The Alps make up 60% of Switzerland's total land surface. And being world-renowned for their cheese and chocolate (two of the most delicious sources of Vitamin "C" - see what I did there?) the Swiss take really good care of their cows. About 270,000 Swiss cows spend 4 months a year grazing on their summer Alpine pastures* and then return to their winter barns in late September/early October. 

Since 3000 BC, this 'when the cows come home' special occasion, called Alpabzug (which literally translates to Alpine departure), has been marked by belled and bloomed bovine parading down the mountains...

...and into the village streets.



Alpenhorns and traditional dress rule the day. And of course, cheese making!

Photo Source

Photo Source

But thanks to Covid, this year's Alpabzug didn't happen in Switzerland. The cows came home, but not to the pomp and circumstance. 

And without us witnessing it as planned. Boo.

To console (and distract) myself I turned my sights to poetry and humor. I found both in a poem I wrote in 2014 from a prompt my sister, Helen gave me. With a few edits, I took my poem to new heights. (Get it? The Alps?)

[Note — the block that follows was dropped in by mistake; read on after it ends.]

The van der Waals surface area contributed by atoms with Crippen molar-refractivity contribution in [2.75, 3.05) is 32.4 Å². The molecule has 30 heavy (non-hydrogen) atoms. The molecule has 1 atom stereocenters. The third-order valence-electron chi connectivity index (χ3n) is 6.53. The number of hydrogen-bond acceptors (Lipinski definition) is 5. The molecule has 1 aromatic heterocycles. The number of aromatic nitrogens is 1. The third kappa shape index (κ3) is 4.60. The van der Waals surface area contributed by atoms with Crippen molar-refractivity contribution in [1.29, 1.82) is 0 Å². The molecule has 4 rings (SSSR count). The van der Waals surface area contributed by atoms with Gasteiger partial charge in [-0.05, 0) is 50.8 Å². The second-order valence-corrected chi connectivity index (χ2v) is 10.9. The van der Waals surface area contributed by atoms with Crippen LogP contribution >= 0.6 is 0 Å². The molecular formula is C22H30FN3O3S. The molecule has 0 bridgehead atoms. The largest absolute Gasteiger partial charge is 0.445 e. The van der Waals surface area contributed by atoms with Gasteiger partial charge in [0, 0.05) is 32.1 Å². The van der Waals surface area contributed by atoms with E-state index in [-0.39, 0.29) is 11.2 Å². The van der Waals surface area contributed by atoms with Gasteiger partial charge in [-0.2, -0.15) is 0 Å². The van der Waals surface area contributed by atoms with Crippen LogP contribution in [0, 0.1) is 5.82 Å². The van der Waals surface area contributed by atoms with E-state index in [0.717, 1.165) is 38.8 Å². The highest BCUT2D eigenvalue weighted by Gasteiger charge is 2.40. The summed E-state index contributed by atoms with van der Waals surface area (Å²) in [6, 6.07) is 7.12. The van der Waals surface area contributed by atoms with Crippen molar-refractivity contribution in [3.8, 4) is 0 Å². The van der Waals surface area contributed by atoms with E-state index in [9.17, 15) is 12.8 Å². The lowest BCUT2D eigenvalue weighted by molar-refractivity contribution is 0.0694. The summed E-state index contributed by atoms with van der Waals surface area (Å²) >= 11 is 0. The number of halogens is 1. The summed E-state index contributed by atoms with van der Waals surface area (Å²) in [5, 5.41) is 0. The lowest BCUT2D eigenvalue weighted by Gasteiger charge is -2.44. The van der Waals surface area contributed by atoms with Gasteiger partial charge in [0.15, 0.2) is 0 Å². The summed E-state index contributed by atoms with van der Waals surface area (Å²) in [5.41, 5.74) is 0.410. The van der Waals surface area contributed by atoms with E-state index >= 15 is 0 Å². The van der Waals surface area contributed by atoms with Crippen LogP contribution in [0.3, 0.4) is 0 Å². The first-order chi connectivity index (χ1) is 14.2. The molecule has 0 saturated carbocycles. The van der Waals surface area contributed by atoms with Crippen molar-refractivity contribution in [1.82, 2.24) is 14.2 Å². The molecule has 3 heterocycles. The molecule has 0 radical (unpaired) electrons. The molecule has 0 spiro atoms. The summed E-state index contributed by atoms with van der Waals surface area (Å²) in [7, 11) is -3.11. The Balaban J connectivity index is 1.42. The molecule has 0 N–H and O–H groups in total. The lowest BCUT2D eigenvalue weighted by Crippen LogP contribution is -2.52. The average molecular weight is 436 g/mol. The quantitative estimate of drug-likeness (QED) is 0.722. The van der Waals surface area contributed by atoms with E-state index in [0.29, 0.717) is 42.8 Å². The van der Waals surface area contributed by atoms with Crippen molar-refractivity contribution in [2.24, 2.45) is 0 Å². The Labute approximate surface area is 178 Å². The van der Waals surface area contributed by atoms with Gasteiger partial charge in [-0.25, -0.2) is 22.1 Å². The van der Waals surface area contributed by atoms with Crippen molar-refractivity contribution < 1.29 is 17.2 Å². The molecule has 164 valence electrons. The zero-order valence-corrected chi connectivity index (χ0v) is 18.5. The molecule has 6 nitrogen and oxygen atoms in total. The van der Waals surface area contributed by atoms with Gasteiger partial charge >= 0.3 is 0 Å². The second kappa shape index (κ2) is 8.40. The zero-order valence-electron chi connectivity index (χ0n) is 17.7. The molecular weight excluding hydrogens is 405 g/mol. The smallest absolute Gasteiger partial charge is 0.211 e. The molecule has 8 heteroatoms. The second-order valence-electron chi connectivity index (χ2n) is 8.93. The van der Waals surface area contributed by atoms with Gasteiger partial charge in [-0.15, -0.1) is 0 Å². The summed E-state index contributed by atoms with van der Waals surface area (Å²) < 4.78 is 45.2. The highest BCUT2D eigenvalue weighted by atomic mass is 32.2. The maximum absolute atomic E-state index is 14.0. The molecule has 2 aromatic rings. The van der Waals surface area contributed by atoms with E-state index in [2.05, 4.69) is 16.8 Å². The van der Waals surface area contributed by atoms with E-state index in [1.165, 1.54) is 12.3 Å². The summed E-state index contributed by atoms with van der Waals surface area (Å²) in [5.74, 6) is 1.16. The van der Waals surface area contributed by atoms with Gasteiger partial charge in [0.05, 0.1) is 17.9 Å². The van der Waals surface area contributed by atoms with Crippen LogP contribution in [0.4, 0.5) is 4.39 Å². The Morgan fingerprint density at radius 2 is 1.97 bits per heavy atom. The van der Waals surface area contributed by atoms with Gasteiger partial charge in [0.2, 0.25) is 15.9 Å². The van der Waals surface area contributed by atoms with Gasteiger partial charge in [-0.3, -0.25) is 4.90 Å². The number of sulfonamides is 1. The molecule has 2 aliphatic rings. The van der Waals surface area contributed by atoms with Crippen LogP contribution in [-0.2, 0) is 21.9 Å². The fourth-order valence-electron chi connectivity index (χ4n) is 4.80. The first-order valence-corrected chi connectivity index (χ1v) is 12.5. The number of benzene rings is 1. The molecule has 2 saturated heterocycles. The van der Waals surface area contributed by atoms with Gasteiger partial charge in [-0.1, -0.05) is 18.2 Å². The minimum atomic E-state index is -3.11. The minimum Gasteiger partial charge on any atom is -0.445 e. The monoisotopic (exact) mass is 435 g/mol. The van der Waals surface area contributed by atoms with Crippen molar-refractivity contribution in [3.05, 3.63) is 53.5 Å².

Heidi was a Swiss bovine 

of the highest couture.

A fashionista 

surrounded by manure.


Heidi's exquisite style 

was in a class of its own.

An especially fetching look

was the moo-moo she'd sewn.


Heidi and her moo-moo

started an Alpine craze.

From Swiss peaks to valleys

cows wear moo-moos to graze.

©2020, Bridget Magee. All Rights Reserved.



And today Poetry Friday is being hosted by one of my favorite poetry peeps,

 Tabatha Yeatts at The Opposite of Indifference. Join the fun!





*in a future post (spring, maybe?) I will explain how and why the Swiss take their cows into the highest Alps.

Thursday, September 24, 2020

An Honest Fib

This week Poetry Friday is being hosted by Jone Rush MacCulloch








To celebrate both National Math Storytelling Day and National Brave Day, both celebrated on September 25th, Jone has invited participants to consider poems about bravery and/or math to tell a story. 

Today I combined the two. 

My poem is an honest Fib, as in Fibonacci: 6-line, 20-syllable poem (1, 1,2,3, 5, 8) about a (now) act of bravery: Voting.



need us 

to go vote

to make certain that

democracy remains intact

©2020, Bridget Magee. All Rights Reserved.

I've already cast my ballot from abroad.